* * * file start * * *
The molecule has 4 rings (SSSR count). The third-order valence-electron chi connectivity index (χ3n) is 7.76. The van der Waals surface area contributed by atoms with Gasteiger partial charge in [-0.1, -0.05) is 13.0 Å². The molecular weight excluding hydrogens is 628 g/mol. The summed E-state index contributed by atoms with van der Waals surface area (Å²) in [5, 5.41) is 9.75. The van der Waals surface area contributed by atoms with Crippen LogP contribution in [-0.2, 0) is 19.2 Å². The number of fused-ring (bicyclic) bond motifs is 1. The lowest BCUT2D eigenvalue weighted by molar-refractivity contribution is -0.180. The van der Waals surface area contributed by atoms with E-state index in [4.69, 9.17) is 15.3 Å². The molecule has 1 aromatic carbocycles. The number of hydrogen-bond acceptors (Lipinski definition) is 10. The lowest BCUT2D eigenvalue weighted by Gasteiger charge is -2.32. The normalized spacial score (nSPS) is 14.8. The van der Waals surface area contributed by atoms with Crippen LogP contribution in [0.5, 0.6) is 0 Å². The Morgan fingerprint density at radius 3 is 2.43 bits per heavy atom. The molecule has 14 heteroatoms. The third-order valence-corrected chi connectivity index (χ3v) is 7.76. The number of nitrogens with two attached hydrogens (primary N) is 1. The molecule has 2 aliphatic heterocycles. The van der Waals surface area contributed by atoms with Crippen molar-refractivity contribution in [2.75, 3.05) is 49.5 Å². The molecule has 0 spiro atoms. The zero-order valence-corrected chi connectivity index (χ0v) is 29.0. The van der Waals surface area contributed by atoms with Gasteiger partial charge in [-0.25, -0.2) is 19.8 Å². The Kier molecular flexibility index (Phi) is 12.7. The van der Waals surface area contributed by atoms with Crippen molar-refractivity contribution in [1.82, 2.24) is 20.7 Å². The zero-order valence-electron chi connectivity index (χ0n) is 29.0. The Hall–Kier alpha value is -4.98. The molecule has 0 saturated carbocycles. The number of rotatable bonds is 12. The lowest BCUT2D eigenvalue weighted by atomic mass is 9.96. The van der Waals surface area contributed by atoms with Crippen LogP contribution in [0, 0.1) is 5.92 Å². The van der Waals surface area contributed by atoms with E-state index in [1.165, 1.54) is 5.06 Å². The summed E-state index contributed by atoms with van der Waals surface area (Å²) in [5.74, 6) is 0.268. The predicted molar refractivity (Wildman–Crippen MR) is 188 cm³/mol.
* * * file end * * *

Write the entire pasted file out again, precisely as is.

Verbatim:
The molecule has 4 rings (SSSR count). The third-order valence-electron chi connectivity index (χ3n) is 7.76. The van der Waals surface area contributed by atoms with Gasteiger partial charge in [-0.1, -0.05) is 13.0 Å². The molecular weight excluding hydrogens is 628 g/mol. The summed E-state index contributed by atoms with van der Waals surface area (Å²) in [5, 5.41) is 9.75. The van der Waals surface area contributed by atoms with Crippen LogP contribution in [-0.2, 0) is 19.2 Å². The number of fused-ring (bicyclic) bond motifs is 1. The lowest BCUT2D eigenvalue weighted by molar-refractivity contribution is -0.180. The van der Waals surface area contributed by atoms with E-state index in [4.69, 9.17) is 15.3 Å². The molecule has 1 aromatic carbocycles. The number of hydrogen-bond acceptors (Lipinski definition) is 10. The lowest BCUT2D eigenvalue weighted by Gasteiger charge is -2.32. The normalized spacial score (nSPS) is 14.8. The van der Waals surface area contributed by atoms with Crippen LogP contribution in [0.5, 0.6) is 0 Å². The Morgan fingerprint density at radius 3 is 2.43 bits per heavy atom. The molecule has 14 heteroatoms. The third-order valence-corrected chi connectivity index (χ3v) is 7.76. The number of nitrogens with two attached hydrogens (primary N) is 1. The molecule has 2 aliphatic heterocycles. The van der Waals surface area contributed by atoms with Crippen molar-refractivity contribution in [2.75, 3.05) is 49.5 Å². The molecule has 0 spiro atoms. The zero-order valence-corrected chi connectivity index (χ0v) is 29.0. The van der Waals surface area contributed by atoms with Gasteiger partial charge in [-0.25, -0.2) is 19.8 Å². The Kier molecular flexibility index (Phi) is 12.7. The van der Waals surface area contributed by atoms with Crippen molar-refractivity contribution in [1.82, 2.24) is 20.7 Å². The zero-order valence-electron chi connectivity index (χ0n) is 29.0. The Hall–Kier alpha value is -4.98. The molecule has 0 saturated carbocycles. The number of rotatable bonds is 12. The lowest BCUT2D eigenvalue weighted by atomic mass is 9.96. The van der Waals surface area contributed by atoms with Crippen LogP contribution in [0, 0.1) is 5.92 Å². The van der Waals surface area contributed by atoms with E-state index in [1.165, 1.54) is 5.06 Å². The summed E-state index contributed by atoms with van der Waals surface area (Å²) in [5.74, 6) is 0.268. The predicted molar refractivity (Wildman–Crippen MR) is 188 cm³/mol.